The name George Pal may only be associated with the opening number from The Rocky Horror (Picture) Show with most modern audiences. However, the late fantasy filmmaker nevertheless managed to etch his way onto the timeless altar of science fiction movies. Beginning his career in film as an artist and animator, Pal later graduated to producing and directing live-action sci-fi tales. Several of those contributions are still held dear by many an aficionado, such as When Worlds Collide, The War Of The Worlds (1953), The Time Machine, and 7 Faces Of Dr. Lao.
And then there’s Pal’s 1961 “epic” (?), Atlantis, The Lost Continent, a film that is either considered to be a classic, a guilty b-movie pleasure, or a flat-out “disaster” in every sense of the word. It all depends on your point of view. Between budget limitations (on behalf of a studio that wasn’t overly keen on producing such a film to begin with, and probably only did so because the Italian-made Hercules films had been big hits in theaters across the world) and a writers’ strike that occurred during the time of production (thus, denying Pal a chance to polish the script), the movie suffered from its share of flaws at the time of its release.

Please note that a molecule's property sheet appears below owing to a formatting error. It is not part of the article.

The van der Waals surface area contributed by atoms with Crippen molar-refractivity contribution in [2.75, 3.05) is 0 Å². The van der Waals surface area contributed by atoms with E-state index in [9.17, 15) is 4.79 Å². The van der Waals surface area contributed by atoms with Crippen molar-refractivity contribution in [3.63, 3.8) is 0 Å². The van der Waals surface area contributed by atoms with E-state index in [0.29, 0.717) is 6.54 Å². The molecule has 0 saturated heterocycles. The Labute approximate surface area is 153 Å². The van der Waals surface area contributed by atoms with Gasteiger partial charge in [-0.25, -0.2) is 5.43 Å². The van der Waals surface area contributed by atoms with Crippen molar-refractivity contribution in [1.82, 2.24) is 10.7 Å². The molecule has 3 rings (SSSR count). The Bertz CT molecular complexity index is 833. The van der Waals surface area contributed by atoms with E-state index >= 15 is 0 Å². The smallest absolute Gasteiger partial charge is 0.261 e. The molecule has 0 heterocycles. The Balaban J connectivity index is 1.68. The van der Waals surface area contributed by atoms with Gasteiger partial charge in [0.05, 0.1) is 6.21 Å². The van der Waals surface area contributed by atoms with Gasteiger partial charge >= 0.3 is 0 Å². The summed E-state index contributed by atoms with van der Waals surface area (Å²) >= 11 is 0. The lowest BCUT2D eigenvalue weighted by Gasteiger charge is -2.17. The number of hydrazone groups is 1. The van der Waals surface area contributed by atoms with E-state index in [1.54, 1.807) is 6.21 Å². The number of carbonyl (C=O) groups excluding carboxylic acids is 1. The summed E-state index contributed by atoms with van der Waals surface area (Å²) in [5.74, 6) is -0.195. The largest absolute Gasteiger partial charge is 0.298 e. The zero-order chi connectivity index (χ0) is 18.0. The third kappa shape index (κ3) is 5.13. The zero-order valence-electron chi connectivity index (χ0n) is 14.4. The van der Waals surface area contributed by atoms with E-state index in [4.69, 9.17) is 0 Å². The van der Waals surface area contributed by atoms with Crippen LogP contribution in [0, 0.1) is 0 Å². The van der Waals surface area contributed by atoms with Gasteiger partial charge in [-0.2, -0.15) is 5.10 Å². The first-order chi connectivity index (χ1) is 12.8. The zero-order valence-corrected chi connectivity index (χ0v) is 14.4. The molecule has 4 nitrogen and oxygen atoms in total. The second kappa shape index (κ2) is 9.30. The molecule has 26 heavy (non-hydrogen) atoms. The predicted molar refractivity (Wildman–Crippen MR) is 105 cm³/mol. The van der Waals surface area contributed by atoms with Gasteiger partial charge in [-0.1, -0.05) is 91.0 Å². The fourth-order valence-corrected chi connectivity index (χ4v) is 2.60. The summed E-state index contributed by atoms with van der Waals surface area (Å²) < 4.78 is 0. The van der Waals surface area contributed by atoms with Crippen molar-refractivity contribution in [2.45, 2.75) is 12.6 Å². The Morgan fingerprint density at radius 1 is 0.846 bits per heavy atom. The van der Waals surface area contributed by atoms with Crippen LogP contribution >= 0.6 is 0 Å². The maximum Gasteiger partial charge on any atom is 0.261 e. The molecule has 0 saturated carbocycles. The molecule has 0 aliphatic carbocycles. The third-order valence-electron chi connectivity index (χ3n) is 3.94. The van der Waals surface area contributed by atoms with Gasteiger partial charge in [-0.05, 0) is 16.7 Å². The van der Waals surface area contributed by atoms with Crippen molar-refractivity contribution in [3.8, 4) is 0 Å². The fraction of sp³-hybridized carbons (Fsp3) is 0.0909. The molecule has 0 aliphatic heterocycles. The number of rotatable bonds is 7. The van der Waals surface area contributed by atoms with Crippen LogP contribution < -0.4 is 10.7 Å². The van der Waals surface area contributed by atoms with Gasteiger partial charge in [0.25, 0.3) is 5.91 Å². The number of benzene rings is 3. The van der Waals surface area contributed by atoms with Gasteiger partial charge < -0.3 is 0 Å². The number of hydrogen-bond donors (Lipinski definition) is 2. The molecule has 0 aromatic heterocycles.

Following a short stop-motion introduction narrated by none other than Paul Frees (who had his first credited role here, and also provided a few uncredited voiceovers), our story begins in ancient Greece, with a father-and-son fisherman team (portrayed by Wolfe Barzell of Frankenstein’s Daughter fame and Sal Ponti, respectively, the latter of which uses the acting alias Anthony Hall) discovering a raft adrift in the Mediterranean sea. On the raft is Antillia (Joyce Taylor), the Princess of Atlantis (no, seriously, she is). Taking her back to their humble home, Antillia is outraged that she is forced to live with such common people as fishermen. Using her natural beauty and charms, Antillia manages to seduce young Demetrios (Ponti) and convince him to take her back to her home continent, which the Greeks have no knowledge of, as they believe the world ends just after the Pillars of Hercules (Gibraltar).